When Jorge Reyna got the nod as the starting quarterback at Fresno State, spring ball was over, the pads were put away.
There were some things that were known and some that were not but now that the Bulldogs are in fall camp, coach Jeff Tedford and the offensive staff will start to glean some important answers as they make their way to 2019 as the defending Mountain West Conference champion.
Reyna is already getting help with some of those questions.
When looking for a new roommate this summer he couldn’t have found a better fit than Marcus McMaryion, who led the Bulldogs to 20 wins over the past two seasons including two in bowl games and that conference title, making extra-large leaps between his first and second years in the offense.
McMaryion had a room available. Reyna was looking for a place to live.
“It’s a great deal, because I get to hang out with him and his dog at the same time,” Reyna joked.
That Nash, quite a draw.
But there are obviously benefits on the football side of that equation, as well. McMaryion and Reyna were a good fit at the head of the Bulldogs quarterbacks room the past two seasons, testing one another, pushing, prodding, competing.
They get each other, and get along.
“I’m fortunate to have Marcus as my roommate,” Reyna said. “He reminds me, when he was here, we’d have little competitions here and there.
“I’m taking the same approach when I’m here. When I go back home, Marcus would ask me and challenge me on knowing my playbook, understanding my playbook, understanding my reads, understanding what to do or different situations and how I would conduct myself. It’s beneficial to have him there to help push me to become better than what I could possibly be.”
Those still are unknowns – Reyna last season as a junior played in 10 games, but attempted only 12 passes (completing eight for 111 yards and one touchdown).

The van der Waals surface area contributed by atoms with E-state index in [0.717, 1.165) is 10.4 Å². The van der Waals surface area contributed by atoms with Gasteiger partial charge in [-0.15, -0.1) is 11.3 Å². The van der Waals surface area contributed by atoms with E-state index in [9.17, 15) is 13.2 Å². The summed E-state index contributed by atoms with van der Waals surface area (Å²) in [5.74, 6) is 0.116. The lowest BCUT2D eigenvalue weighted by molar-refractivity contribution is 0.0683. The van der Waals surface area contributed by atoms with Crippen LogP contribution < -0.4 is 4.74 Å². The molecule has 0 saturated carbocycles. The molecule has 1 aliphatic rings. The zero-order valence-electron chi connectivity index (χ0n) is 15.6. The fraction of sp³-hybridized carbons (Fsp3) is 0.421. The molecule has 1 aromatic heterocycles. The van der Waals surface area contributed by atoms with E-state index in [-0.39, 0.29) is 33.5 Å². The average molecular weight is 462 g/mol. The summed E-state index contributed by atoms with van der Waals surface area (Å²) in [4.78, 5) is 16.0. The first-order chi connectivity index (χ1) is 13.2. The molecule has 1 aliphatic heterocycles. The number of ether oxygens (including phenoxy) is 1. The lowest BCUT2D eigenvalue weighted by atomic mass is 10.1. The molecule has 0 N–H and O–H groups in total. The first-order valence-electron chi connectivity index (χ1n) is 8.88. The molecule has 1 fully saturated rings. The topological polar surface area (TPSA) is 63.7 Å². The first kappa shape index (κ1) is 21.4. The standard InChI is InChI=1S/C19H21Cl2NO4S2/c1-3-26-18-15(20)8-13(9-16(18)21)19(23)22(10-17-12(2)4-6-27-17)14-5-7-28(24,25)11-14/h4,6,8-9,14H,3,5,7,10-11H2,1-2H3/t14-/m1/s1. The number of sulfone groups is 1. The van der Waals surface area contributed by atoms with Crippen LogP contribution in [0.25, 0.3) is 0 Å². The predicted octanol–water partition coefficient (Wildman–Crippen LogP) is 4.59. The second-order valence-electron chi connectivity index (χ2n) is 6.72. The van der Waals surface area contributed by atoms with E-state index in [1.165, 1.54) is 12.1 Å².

But for Reyna, it’s a nice piece to a puzzle the senior quarterback and the Bulldogs are starting to put together.
Fresno State has a lot of offensive production to replace in McMaryion as well as wideouts KeeSean Johnson, Jamire Jordan and Michiah Quick.
The Bulldogs return only 36.5% of their total yards from that 12-2 team, one of the lowest percentages in the nation.
Fresno State does not put on full pads until Wednesday, but the answers should start to come quickly. Organizing and running offseason workouts and throwing sessions does not carry a high degree of difficulty compared to some of the looks and blitzes that the Bulldogs’ defense will be running in team periods and the two fall camp scrimmages to come.
“Jorge has always had really good moxie – that part comes pretty easy for Jorge,” offensive coordinator Ryan Grubb said. “It’s going to be more what you haven’t seen how he reacts in the really tough moments, when your back is against the wall and you have to make a play or you didn’t make a play and then how do you react? That’s the stuff we still have to learn about Jorge.
“You’ll see all those things come out as you press them in scrimmages and competitions and things like that. We’ll see a lot more of that soon.”
Reyna is approaching it the same way he has the past three seasons, two as the backup to McMaryion, his new roommate.
“I’m still taking it day by day. I don’t try to think I’m the starting quarterback. I work like I’m at the bottom of the depth chart and I still want to earn the trust and the respect from my teammates.
“I go to (McMaryion). I go to (quarterbacks coach Danny Langsdorf). I go to (Tedford) sometimes. But I’m a big advocate in critiquing myself. I understand what I need to do. At the end of the day, everybody is watching my position so I have to make sure I’m crossing the T’s and dotting the I’s and doing everything perfect.”